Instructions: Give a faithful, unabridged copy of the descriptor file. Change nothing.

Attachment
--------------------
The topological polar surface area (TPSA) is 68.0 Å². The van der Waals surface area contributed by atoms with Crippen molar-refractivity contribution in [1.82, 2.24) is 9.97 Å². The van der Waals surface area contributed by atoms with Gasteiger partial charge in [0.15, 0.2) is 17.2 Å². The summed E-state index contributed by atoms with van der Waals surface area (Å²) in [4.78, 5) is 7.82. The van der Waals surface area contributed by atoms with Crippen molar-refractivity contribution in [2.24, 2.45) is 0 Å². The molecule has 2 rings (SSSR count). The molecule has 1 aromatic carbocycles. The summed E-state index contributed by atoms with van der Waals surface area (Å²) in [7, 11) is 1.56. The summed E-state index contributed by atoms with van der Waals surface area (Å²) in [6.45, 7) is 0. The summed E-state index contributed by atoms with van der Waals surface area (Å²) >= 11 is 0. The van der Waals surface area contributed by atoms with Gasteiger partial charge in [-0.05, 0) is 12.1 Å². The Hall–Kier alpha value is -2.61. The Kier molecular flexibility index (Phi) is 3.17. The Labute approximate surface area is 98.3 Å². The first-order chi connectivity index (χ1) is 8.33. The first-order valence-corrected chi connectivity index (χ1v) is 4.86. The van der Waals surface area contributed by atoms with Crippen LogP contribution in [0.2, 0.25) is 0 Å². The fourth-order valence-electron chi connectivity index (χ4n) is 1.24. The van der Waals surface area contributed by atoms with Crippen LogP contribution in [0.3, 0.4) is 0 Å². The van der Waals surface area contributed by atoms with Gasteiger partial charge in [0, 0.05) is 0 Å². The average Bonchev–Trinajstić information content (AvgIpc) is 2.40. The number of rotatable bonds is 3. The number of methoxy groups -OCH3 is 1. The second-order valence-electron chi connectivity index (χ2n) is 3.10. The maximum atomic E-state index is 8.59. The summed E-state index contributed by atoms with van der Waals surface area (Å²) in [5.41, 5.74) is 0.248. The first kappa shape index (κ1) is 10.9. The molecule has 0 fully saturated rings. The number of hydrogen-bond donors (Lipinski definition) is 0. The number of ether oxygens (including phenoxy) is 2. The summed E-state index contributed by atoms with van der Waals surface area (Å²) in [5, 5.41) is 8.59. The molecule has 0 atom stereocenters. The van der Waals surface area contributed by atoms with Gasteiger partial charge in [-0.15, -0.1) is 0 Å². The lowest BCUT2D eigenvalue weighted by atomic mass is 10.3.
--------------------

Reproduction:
The topological polar surface area (TPSA) is 68.0 Å². The van der Waals surface area contributed by atoms with Crippen molar-refractivity contribution in [1.82, 2.24) is 9.97 Å². The van der Waals surface area contributed by atoms with Gasteiger partial charge in [0.15, 0.2) is 17.2 Å². The summed E-state index contributed by atoms with van der Waals surface area (Å²) in [4.78, 5) is 7.82. The van der Waals surface area contributed by atoms with Crippen molar-refractivity contribution in [2.24, 2.45) is 0 Å². The molecule has 2 rings (SSSR count). The molecule has 1 aromatic carbocycles. The summed E-state index contributed by atoms with van der Waals surface area (Å²) in [7, 11) is 1.56. The summed E-state index contributed by atoms with van der Waals surface area (Å²) in [6.45, 7) is 0. The summed E-state index contributed by atoms with van der Waals surface area (Å²) >= 11 is 0. The van der Waals surface area contributed by atoms with Gasteiger partial charge in [-0.05, 0) is 12.1 Å². The Hall–Kier alpha value is -2.61. The Kier molecular flexibility index (Phi) is 3.17. The Labute approximate surface area is 98.3 Å². The first-order chi connectivity index (χ1) is 8.33. The first-order valence-corrected chi connectivity index (χ1v) is 4.86. The van der Waals surface area contributed by atoms with Crippen LogP contribution in [0.2, 0.25) is 0 Å². The fourth-order valence-electron chi connectivity index (χ4n) is 1.24. The van der Waals surface area contributed by atoms with Crippen LogP contribution in [0.3, 0.4) is 0 Å². The van der Waals surface area contributed by atoms with Gasteiger partial charge in [0, 0.05) is 0 Å². The average Bonchev–Trinajstić information content (AvgIpc) is 2.40. The number of rotatable bonds is 3. The number of methoxy groups -OCH3 is 1. The second-order valence-electron chi connectivity index (χ2n) is 3.10. The maximum atomic E-state index is 8.59. The summed E-state index contributed by atoms with van der Waals surface area (Å²) in [5.41, 5.74) is 0.248. The first kappa shape index (κ1) is 10.9. The molecule has 0 fully saturated rings. The number of hydrogen-bond donors (Lipinski definition) is 0. The number of ether oxygens (including phenoxy) is 2. The summed E-state index contributed by atoms with van der Waals surface area (Å²) in [5, 5.41) is 8.59. The molecule has 0 atom stereocenters. The van der Waals surface area contributed by atoms with Gasteiger partial charge in [-0.15, -0.1) is 0 Å². The lowest BCUT2D eigenvalue weighted by atomic mass is 10.3.